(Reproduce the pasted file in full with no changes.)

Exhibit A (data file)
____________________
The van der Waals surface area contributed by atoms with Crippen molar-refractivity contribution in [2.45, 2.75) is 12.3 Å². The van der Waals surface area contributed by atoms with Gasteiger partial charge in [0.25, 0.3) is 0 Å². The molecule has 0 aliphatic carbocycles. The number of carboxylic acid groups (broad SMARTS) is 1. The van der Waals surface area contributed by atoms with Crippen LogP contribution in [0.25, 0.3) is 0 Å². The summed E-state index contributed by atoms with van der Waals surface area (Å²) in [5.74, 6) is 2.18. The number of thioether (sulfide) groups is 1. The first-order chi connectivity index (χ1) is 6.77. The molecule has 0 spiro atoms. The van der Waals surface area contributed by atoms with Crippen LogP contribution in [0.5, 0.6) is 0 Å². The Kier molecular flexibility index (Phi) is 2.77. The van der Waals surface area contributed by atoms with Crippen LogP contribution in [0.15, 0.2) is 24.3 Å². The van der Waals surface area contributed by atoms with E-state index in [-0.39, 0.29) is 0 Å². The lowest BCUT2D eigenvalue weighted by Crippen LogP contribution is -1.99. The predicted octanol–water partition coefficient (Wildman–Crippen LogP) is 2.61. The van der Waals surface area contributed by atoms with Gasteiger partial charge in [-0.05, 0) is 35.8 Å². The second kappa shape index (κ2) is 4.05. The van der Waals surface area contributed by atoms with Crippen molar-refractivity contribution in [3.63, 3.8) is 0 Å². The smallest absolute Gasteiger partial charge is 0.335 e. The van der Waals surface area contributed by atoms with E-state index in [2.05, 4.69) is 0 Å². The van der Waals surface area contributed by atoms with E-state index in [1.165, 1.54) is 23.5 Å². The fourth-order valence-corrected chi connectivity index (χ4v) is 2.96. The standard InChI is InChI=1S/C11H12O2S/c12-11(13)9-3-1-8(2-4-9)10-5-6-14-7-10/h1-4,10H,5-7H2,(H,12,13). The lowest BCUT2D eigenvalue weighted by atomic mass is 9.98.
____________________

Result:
The van der Waals surface area contributed by atoms with Crippen molar-refractivity contribution in [2.45, 2.75) is 12.3 Å². The van der Waals surface area contributed by atoms with Gasteiger partial charge in [0.25, 0.3) is 0 Å². The molecule has 0 aliphatic carbocycles. The number of carboxylic acid groups (broad SMARTS) is 1. The van der Waals surface area contributed by atoms with Crippen LogP contribution in [0.25, 0.3) is 0 Å². The summed E-state index contributed by atoms with van der Waals surface area (Å²) in [5.74, 6) is 2.18. The number of thioether (sulfide) groups is 1. The first-order chi connectivity index (χ1) is 6.77. The molecule has 0 spiro atoms. The van der Waals surface area contributed by atoms with Crippen LogP contribution in [0.5, 0.6) is 0 Å². The Kier molecular flexibility index (Phi) is 2.77. The van der Waals surface area contributed by atoms with Crippen LogP contribution in [0.15, 0.2) is 24.3 Å². The van der Waals surface area contributed by atoms with E-state index in [-0.39, 0.29) is 0 Å². The lowest BCUT2D eigenvalue weighted by Crippen LogP contribution is -1.99. The predicted octanol–water partition coefficient (Wildman–Crippen LogP) is 2.61. The van der Waals surface area contributed by atoms with Gasteiger partial charge in [-0.05, 0) is 35.8 Å². The second kappa shape index (κ2) is 4.05. The van der Waals surface area contributed by atoms with Crippen molar-refractivity contribution in [3.63, 3.8) is 0 Å². The smallest absolute Gasteiger partial charge is 0.335 e. The van der Waals surface area contributed by atoms with E-state index in [2.05, 4.69) is 0 Å². The van der Waals surface area contributed by atoms with E-state index in [1.165, 1.54) is 23.5 Å². The fourth-order valence-corrected chi connectivity index (χ4v) is 2.96. The standard InChI is InChI=1S/C11H12O2S/c12-11(13)9-3-1-8(2-4-9)10-5-6-14-7-10/h1-4,10H,5-7H2,(H,12,13). The lowest BCUT2D eigenvalue weighted by atomic mass is 9.98.